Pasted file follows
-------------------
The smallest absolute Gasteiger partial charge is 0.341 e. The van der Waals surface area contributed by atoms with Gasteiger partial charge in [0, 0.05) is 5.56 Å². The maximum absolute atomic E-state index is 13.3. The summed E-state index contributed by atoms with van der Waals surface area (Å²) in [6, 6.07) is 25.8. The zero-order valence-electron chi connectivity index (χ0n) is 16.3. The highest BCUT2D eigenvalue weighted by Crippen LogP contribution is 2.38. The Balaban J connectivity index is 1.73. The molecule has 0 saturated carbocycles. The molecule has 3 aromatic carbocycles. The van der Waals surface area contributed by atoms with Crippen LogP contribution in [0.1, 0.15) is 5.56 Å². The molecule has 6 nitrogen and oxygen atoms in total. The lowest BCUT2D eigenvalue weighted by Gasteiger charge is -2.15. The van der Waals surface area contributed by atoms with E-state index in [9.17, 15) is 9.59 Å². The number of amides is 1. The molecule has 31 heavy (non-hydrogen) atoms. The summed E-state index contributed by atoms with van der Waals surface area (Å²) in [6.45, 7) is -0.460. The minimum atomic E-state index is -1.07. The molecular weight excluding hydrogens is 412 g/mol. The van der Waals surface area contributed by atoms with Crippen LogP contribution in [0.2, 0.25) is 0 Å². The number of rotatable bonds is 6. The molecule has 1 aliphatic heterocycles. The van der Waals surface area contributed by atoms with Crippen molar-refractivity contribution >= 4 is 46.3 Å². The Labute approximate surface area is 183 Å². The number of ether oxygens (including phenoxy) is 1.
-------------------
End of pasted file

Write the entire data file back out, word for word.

The smallest absolute Gasteiger partial charge is 0.341 e. The van der Waals surface area contributed by atoms with Gasteiger partial charge in [0, 0.05) is 5.56 Å². The maximum absolute atomic E-state index is 13.3. The summed E-state index contributed by atoms with van der Waals surface area (Å²) in [6, 6.07) is 25.8. The zero-order valence-electron chi connectivity index (χ0n) is 16.3. The highest BCUT2D eigenvalue weighted by Crippen LogP contribution is 2.38. The Balaban J connectivity index is 1.73. The molecule has 0 saturated carbocycles. The molecule has 3 aromatic carbocycles. The van der Waals surface area contributed by atoms with Crippen LogP contribution in [0.1, 0.15) is 5.56 Å². The molecule has 6 nitrogen and oxygen atoms in total. The lowest BCUT2D eigenvalue weighted by Gasteiger charge is -2.15. The van der Waals surface area contributed by atoms with E-state index in [9.17, 15) is 9.59 Å². The number of amides is 1. The molecule has 31 heavy (non-hydrogen) atoms. The summed E-state index contributed by atoms with van der Waals surface area (Å²) in [6.45, 7) is -0.460. The minimum atomic E-state index is -1.07. The molecular weight excluding hydrogens is 412 g/mol. The van der Waals surface area contributed by atoms with Crippen LogP contribution in [0.2, 0.25) is 0 Å². The number of rotatable bonds is 6. The molecule has 1 aliphatic heterocycles. The van der Waals surface area contributed by atoms with Crippen molar-refractivity contribution >= 4 is 46.3 Å². The Labute approximate surface area is 183 Å². The number of ether oxygens (including phenoxy) is 1.